Honesty and relationships

Schneider et al., (2012) point out that when it comes to relationships, it is recommended to start with honesty. Honesty means to hold to one’s integrity, principles, beliefs, actions, and intentions. Honesty includes clearly communicating needs and goals to your partner (Schneider et al., 2012). Honesty is something most people will agree they look for in a romantic partner. Most people will also admit that they lie. How honest people are with their partners appears to impact the longevity of the relationship. Lackenbauer, Campbell, Rubin, Fletcher, G. J. O., and Troister (2010) demonstrated how important both accuracy and positive bias are to the survival of a romantic relationship. Participants were asked to describe their partner and then this feedback was shown to their partner. The feedback was manipulated by the researcher to either be accurate or inaccurate and positively biased or not positively biased. If the feedback was rated as accurate by the receiving partner, the receiving partner also rated the survival of the relationship more positively than participants who received inaccurate feedback. The highest rating of survival of the relationship was given by participants that received both accurate and positive bias feedback. The lowest rating of survival of the relationship was given by participants that received both inaccurate and non-positively biased feedback. This research suggests the need for accuracy in relationships longevity. There must be a certain level of honesty in a relationship in order to be known accurately, which means that honesty is also an important factor in optimism toward relationship survival. Furthermore, Kaplar and Gordon (2004) also demonstrate support for the impact of honesty in romantic relationships. The results from Kaplar and Gordon’s study showed that the perception of motive for telling lies is much more negative for the receiver than for the lie teller, which consequently lead to a negative impact on the relationship. Participants were instructed to write a narrative from a time that they lied in a relationship and to explain their perspective on the motives for telling the lie. The same participant was also asked to write a narrative from a time they were lied to in a relationship and to explain their perception of the motives of the lie teller. Participants justified their actions when in position of lie teller and felt more resolved about the situation. Participants interpreted the lie teller’s motives as more selfishly motivated and provided less justification when in position of lie receiver. There also tended to be unresolved feelings for the receiver. These results indicate that honesty is an important element in relationship survival. When honesty is absent, the relationship is likely to be disjointed as perspectives will be different for lie teller and receiver, making total resolution difficult.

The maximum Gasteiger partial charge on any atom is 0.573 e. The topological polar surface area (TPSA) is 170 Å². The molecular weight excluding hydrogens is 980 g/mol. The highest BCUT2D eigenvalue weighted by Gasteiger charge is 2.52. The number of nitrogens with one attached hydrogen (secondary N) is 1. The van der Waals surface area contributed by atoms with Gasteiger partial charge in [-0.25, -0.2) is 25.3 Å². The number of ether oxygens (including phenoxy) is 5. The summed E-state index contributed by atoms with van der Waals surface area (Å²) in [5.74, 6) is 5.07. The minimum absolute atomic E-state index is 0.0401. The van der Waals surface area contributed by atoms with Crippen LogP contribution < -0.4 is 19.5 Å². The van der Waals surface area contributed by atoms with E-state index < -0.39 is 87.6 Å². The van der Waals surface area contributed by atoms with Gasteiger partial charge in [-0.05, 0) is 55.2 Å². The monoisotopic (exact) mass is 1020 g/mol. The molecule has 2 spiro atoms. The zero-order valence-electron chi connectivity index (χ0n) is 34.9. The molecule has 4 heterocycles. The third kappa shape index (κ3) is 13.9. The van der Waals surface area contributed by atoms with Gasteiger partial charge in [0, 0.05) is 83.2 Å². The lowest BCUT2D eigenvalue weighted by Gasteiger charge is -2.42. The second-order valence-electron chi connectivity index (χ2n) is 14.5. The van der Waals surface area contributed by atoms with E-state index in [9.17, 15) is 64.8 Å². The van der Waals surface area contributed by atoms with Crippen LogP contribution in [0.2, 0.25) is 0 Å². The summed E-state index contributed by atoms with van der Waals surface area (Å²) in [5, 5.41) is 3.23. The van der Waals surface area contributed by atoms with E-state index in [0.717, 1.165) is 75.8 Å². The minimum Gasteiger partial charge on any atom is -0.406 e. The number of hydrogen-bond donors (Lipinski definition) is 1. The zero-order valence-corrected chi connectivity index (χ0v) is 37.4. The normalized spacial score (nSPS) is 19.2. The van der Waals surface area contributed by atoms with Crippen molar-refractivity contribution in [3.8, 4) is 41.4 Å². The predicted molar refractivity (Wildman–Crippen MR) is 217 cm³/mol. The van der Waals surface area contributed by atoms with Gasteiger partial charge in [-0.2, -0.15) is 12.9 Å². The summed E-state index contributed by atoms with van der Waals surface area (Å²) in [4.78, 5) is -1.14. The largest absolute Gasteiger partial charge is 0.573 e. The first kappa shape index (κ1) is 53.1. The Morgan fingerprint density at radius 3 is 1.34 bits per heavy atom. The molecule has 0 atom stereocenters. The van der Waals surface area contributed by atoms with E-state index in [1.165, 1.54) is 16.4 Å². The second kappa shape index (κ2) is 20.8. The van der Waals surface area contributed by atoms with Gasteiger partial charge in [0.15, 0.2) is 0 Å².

Security, loyalty, friendship, and family are all byproducts of a long-term, lasting romantic relationship. According to divorcestatistics.org, the divorce rate in America is 45-50% for first marriages, 60-67% for second marriages, and 70-73% for third marriages. With almost half of first time marriages not surviving in the U.S., and marriage being the basic unit of family, it is important to the social and emotional health of our country that we take a look at what building blocks are vital to a lasting relationship. Of course there are circumstances that validate divorce, but with such a high turnover rate, it is obvious there has been a breakdown in important steps that sustain long-term relationships. Lack of commitment, fear, selfishness, anger, bitterness, and broken families are some of the byproducts of divorce. With almost one in every two marriages experiencing these byproducts, the impact on our social fabric is phenomenal. Honesty builds trust, security, acceptance, and change. As a society we would be well advised to beging relationships with honesty.



Divorce Statistics ( n.d.). Retrieved from http://www.divorcestatistics.org/

Kaplar, M. E., & Gordon, A. K. (2004). The enigma of altruistic lying: Perspective differences in what motivates and justifies lie telling within romantic relationships. Personal Relationships, 11(4), 489-507.

Lackenbauer, S. D., Campbell, L., Rubin, H., Fletcher, G. J. O., & Troister, T. (2010). The unique and combined benefits of accuracy and positive bias in relationships. Personal Relationships, 17(3), 475-493. doi:http://dx.doi.org/10.1111/j.1475-6811.2010.01282.x

Schneider, F. W., Gruman, J. A., & Coutts, L. M. (Eds.). (2012). Applied Social Psychology: Understanding and Addressing Social and Practical Problems (2nd ed.). Thousand Oaks, CA: SAGE Publications.





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